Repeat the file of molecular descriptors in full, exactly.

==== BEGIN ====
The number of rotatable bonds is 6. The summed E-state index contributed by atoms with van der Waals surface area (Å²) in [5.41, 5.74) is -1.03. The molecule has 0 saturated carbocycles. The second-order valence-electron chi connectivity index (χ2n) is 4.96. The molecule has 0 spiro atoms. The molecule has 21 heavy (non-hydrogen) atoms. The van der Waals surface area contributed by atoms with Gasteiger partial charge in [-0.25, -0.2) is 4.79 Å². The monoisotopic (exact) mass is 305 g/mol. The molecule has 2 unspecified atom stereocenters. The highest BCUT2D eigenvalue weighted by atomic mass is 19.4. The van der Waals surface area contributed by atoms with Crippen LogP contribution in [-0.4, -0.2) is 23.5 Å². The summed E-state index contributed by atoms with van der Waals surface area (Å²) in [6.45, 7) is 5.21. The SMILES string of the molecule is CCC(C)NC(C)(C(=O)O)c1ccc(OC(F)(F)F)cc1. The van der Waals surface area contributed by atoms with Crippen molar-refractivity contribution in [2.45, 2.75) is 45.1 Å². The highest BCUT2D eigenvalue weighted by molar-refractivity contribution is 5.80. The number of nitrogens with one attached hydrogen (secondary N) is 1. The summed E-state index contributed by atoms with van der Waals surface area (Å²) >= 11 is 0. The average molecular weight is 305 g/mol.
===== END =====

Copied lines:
The number of rotatable bonds is 6. The summed E-state index contributed by atoms with van der Waals surface area (Å²) in [5.41, 5.74) is -1.03. The molecule has 0 saturated carbocycles. The second-order valence-electron chi connectivity index (χ2n) is 4.96. The molecule has 0 spiro atoms. The molecule has 21 heavy (non-hydrogen) atoms. The van der Waals surface area contributed by atoms with Gasteiger partial charge in [-0.25, -0.2) is 4.79 Å². The monoisotopic (exact) mass is 305 g/mol. The molecule has 2 unspecified atom stereocenters. The highest BCUT2D eigenvalue weighted by atomic mass is 19.4. The van der Waals surface area contributed by atoms with Crippen LogP contribution in [-0.4, -0.2) is 23.5 Å². The summed E-state index contributed by atoms with van der Waals surface area (Å²) in [6.45, 7) is 5.21. The SMILES string of the molecule is CCC(C)NC(C)(C(=O)O)c1ccc(OC(F)(F)F)cc1. The van der Waals surface area contributed by atoms with Crippen molar-refractivity contribution in [2.45, 2.75) is 45.1 Å². The highest BCUT2D eigenvalue weighted by molar-refractivity contribution is 5.80. The number of nitrogens with one attached hydrogen (secondary N) is 1. The summed E-state index contributed by atoms with van der Waals surface area (Å²) >= 11 is 0. The average molecular weight is 305 g/mol.